Bill Cosby to Be Released From Prison as Sex Assault Conviction Is Overturned

In 2018, Cosby was convicted of drugging and sexually assaulting a woman.

Bill Cosby will soon walk out of prison a free man. On Wednesday, the Pennsylvania Supreme Court overturned the 83-year-old's 2018 conviction for drugging and sexually assaulting Andrea Constand in 2004, according to court documents obtained by ET.

According to the docs, the court found that an agreement Cosby had with a previous prosecutor prevented him from being charged in the case. Cosby previously said that he relied on that agreement before agreeing to testify in his accuser's civil lawsuit.

"When a prosecutor makes an unconditional promise of non-prosecution, and when the defendant relies upon that guarantee to the detriment of his constitutional right not to testify, the principle of fundamental fairness that undergirds due process of law in our criminal justice system demands that the promise be enforced," the docs read.

"Cosby provided Constand's civil attorneys with evidence of Cosby's past use of drugs to facilitate his sexual exploits," the docs noted. "Undoubtedly, this information hindered Cosby's ability to defend against the civil action, and led to a settlement for a significant amount of money. We are left with no doubt that Cosby relied to his detriment upon the district attorney's decision not to prosecute him."

The court also ruled that Cosby's case cannot be prosecuted again, writing, "He must be discharged, and any future prosecution on these particular charges must be barred."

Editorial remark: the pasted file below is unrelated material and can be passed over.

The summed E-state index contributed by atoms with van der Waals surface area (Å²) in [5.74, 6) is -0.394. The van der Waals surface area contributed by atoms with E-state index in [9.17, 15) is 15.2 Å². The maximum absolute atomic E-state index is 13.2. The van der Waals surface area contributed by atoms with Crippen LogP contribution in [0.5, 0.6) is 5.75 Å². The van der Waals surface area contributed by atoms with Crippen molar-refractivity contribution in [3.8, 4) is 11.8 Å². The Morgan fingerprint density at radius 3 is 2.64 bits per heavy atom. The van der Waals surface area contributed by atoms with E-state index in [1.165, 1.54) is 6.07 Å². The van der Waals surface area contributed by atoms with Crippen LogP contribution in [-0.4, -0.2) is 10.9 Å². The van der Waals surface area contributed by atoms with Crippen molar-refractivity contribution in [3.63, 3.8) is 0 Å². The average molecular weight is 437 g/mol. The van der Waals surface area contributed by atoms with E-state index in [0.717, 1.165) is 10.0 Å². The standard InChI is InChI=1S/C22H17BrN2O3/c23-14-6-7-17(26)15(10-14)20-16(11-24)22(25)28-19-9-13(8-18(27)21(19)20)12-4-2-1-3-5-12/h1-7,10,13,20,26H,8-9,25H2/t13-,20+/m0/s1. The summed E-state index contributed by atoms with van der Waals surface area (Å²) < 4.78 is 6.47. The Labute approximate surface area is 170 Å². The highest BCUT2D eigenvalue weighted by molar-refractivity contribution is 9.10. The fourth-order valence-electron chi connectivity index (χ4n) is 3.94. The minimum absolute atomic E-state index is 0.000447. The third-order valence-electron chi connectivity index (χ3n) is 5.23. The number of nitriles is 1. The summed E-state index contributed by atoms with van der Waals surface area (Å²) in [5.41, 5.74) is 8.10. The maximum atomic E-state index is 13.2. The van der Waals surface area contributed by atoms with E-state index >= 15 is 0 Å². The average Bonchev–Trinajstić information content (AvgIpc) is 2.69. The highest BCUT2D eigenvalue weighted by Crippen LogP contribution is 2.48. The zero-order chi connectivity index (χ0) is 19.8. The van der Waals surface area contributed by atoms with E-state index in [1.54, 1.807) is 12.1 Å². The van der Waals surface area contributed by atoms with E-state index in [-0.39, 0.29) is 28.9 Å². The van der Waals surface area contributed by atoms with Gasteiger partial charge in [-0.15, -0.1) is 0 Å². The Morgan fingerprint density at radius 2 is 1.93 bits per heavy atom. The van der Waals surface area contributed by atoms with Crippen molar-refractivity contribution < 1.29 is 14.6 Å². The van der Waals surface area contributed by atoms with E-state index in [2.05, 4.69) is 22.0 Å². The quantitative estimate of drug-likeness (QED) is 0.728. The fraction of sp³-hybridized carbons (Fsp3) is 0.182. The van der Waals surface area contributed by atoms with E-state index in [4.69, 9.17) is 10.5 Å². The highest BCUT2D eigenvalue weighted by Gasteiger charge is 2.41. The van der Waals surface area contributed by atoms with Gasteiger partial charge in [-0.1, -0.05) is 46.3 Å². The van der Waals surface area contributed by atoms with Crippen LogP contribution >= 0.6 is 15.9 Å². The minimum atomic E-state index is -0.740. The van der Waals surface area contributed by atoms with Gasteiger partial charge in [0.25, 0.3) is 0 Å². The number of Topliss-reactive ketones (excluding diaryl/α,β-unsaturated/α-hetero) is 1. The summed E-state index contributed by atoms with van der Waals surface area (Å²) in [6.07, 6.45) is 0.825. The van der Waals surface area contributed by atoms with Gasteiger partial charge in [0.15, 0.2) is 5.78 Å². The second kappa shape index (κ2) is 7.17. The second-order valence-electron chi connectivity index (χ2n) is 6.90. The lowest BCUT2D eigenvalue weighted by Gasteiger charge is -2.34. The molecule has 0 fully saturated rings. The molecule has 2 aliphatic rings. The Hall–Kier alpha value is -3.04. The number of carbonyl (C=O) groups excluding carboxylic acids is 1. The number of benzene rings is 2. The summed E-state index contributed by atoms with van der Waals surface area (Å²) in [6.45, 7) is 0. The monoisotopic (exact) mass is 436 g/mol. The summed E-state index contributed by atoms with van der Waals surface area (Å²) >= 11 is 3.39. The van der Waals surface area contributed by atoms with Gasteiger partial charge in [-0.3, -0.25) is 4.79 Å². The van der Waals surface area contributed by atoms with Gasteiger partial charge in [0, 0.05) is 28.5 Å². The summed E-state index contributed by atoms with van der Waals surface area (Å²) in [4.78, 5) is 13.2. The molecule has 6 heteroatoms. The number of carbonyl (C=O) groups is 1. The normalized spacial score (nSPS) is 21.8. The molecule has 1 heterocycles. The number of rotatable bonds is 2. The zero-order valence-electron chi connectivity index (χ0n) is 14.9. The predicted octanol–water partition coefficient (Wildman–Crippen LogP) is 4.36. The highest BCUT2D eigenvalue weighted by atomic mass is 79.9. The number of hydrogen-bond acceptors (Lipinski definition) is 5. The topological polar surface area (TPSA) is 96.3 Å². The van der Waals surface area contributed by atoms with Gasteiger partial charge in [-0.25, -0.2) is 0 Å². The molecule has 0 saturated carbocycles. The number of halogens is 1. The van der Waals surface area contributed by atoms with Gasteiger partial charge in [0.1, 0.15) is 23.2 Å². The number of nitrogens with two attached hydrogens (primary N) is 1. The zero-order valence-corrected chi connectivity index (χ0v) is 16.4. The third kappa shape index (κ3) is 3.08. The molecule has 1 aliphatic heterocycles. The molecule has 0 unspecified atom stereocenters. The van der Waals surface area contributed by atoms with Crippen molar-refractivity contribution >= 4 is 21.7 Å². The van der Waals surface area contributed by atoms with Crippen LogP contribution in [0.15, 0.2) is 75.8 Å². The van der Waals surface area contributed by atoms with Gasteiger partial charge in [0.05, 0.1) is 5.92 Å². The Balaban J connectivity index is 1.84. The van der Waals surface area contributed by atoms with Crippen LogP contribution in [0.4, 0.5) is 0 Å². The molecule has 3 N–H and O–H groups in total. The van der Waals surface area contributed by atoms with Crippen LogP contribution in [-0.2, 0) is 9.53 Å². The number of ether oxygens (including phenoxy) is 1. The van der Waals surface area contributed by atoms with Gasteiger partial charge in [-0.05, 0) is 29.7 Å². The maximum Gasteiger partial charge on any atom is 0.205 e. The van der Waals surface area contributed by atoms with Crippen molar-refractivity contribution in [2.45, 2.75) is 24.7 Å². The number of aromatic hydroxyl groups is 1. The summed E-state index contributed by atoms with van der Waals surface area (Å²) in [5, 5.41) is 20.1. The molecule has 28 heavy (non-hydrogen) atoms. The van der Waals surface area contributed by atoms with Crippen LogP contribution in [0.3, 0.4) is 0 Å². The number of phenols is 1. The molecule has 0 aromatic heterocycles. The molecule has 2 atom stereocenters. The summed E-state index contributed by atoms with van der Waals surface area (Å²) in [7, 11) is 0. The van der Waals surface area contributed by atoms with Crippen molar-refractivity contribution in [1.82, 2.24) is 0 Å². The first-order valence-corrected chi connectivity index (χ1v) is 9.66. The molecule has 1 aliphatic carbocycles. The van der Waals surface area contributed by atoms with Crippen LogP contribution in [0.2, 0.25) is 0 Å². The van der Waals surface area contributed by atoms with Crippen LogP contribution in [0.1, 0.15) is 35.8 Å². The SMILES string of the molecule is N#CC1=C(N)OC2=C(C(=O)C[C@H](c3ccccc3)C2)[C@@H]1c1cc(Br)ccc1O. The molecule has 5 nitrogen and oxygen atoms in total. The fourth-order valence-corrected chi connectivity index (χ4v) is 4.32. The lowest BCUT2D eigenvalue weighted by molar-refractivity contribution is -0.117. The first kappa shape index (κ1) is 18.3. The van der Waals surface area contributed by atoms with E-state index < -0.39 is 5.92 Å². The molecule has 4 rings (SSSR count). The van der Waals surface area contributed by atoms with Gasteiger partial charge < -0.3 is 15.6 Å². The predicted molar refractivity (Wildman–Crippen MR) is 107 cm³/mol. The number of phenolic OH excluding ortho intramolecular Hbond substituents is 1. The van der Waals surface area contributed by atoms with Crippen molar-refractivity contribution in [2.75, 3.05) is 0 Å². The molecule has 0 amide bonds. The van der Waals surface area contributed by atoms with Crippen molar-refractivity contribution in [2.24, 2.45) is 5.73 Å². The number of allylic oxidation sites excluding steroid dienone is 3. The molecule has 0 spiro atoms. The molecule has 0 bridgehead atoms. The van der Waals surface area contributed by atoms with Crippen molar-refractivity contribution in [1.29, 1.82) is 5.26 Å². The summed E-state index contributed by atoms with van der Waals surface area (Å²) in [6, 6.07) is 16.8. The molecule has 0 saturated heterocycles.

"We do not dispute that this remedy is both severe and rare," the docs continued. "But it is warranted here, indeed compelled."

In a statement to ET, District Attorney Kevin R. Steele said, "The majority decision by the Pennsylvania Supreme Court orders the release of William H. Cosby Jr. from state prison. He was found guilty by a jury and now goes free on a procedural issue that is irrelevant to the facts of the crime. I want to commend Cosby’s victim Andrea Constand for her bravery in coming forward and remaining steadfast throughout this long ordeal, as well as all of the other women who have shared similar experiences. My hope is that this decision will not dampen the reporting of sexual assaults by victims. Prosecutors in my office will continue to follow the evidence wherever and to whomever it leads. We still believe that no one is above the law -- including those who are rich, famous and powerful." 

Cosby was initially charged in the case in 2015. He was acquitted during his first trial in 2017. The next year, during Cosby's retrial, he was convicted of all three felony sex-assault counts.

Prior to his conviction being overturned, Cosby, who has maintained that his encounter with Constand was consensual, had served more than two years of his three to 10 year prison sentence. He was denied parole in May.

Last June, the Pennsylvania Supreme Court agreed to review Cosby's case. At the time, the court said it'd review the trial judge's decision to allow other women to testify about alleged previous encounters with Cosby. In addition, the court agreed to examine Cosby's agreement with a former prosecutor.

Shortly after Cosby won the right to appeal, his wife, Camille Cosby, expressed support for her husband's appeal.

"There are possibilities now. Finally, there is a court … that has said, 'Wait a minute. There are some problems here. They can be considered for appeal,'" Camille told ABC News. "I am very, very pleased … but now I'm looking at something that is possible. Possible for vindication. That is the goal."